Already, we are seeing the promise of renewable energy. Robert and Gary Allen are brothers who run a small Michigan roofing company. After September 11th, they volunteered their best roofers to help repair the Pentagon. But half of their factory went unused, and the recession hit them hard.
Today, with the help of a government loan, that empty space is being used to manufacture solar shingles that are being sold all across the country. In Robert’s words, “We reinvented ourselves.”
That’s what Americans have done for over two hundred years: reinvented ourselves. And to spur on more success stories like the Allen Brothers, we’ve begun to reinvent our energy policy. We’re not just handing out money. We’re issuing a challenge. We’re telling America’s scientists and engineers that if they assemble teams of the best minds in their fields, and focus on the hardest problems in clean energy, we’ll fund the Apollo Projects of our time.
At the California Institute of Technology, they’re developing a way to turn sunlight and water into fuel for our cars. At Oak Ridge National Laboratory, they’re using supercomputers to get a lot more power out of our nuclear facilities. With more research and incentives, we can break our dependence on oil with biofuels, and become the first country to have 1 million electric vehicles on the road by 2015.
We need to get behind this innovation. And to help pay for it, I’m asking Congress to eliminate the billions in taxpayer dollars we currently give to oil companies. I don’t know if you’ve noticed, but they’re doing just fine on their own. So instead of subsidizing yesterday’s energy, let’s invest in tomorrow’s.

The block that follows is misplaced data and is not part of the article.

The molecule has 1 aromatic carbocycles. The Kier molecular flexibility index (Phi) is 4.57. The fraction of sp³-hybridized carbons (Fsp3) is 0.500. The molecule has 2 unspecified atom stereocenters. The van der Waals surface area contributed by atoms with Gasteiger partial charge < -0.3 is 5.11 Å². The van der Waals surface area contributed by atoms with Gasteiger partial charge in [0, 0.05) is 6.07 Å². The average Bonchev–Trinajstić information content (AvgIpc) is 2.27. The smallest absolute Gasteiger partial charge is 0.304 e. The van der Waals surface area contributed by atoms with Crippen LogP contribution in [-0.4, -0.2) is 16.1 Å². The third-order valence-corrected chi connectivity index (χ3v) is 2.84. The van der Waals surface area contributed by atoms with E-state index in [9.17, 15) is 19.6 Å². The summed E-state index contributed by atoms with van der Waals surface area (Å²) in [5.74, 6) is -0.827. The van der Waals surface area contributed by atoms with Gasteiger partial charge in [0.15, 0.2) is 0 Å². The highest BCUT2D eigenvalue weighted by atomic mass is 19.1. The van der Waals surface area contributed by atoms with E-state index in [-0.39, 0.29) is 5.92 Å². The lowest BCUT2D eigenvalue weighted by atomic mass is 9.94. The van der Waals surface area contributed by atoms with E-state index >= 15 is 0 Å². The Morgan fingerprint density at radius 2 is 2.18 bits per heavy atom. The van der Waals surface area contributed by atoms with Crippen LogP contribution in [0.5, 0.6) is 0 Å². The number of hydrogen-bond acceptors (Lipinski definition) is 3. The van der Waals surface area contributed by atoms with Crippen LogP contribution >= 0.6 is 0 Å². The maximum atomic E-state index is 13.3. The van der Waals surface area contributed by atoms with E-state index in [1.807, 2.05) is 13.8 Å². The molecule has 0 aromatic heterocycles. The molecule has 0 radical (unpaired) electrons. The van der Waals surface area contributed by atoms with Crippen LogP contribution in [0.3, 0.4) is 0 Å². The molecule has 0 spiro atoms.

Now, clean energy breakthroughs will only translate into clean energy jobs if businesses know there will be a market for what they’re selling. So tonight, I challenge you to join me in setting a new goal: by 2035, 80% of America’s electricity will come from clean energy sources. Some folks want wind and solar. Others want nuclear, clean coal, and natural gas. To meet this goal, we will need them all – and I urge Democrats and Republicans to work together to make it happen.
Maintaining our leadership in research and technology is crucial to America’s success. But if we want to win the future – if we want innovation to produce jobs in America and not overseas – then we also have to win the race to educate our kids.
Think about it. Over the next ten years, nearly half of all new jobs will require education that goes beyond a high school degree. And yet, as many as a quarter of our students aren’t even finishing high school. The quality of our math and science education lags behind many other nations. America has fallen to 9th in the proportion of young people with a college degree. And so the question is whether all of us – as citizens, and as parents – are willing to do what’s necessary to give every child a chance to succeed.
That responsibility begins not in our classrooms, but in our homes and communities. It’s family that first instills the love of learning in a child. Only parents can make sure the TV is turned off and homework gets done. We need to teach our kids that it’s not just the winner of the Super Bowl who deserves to be celebrated, but the winner of the science fair; that success is not a function of fame or PR, but of hard work and discipline.
Our schools share this responsibility. When a child walks into a classroom, it should be a place of high expectations and high performance. But too many schools don’t meet this test. That’s why instead of just pouring money into a system that’s not working, we launched a competition called Race to the Top. To all fifty states, we said, “If you show us the most innovative plans to improve teacher quality and student achievement, we’ll show you the money.”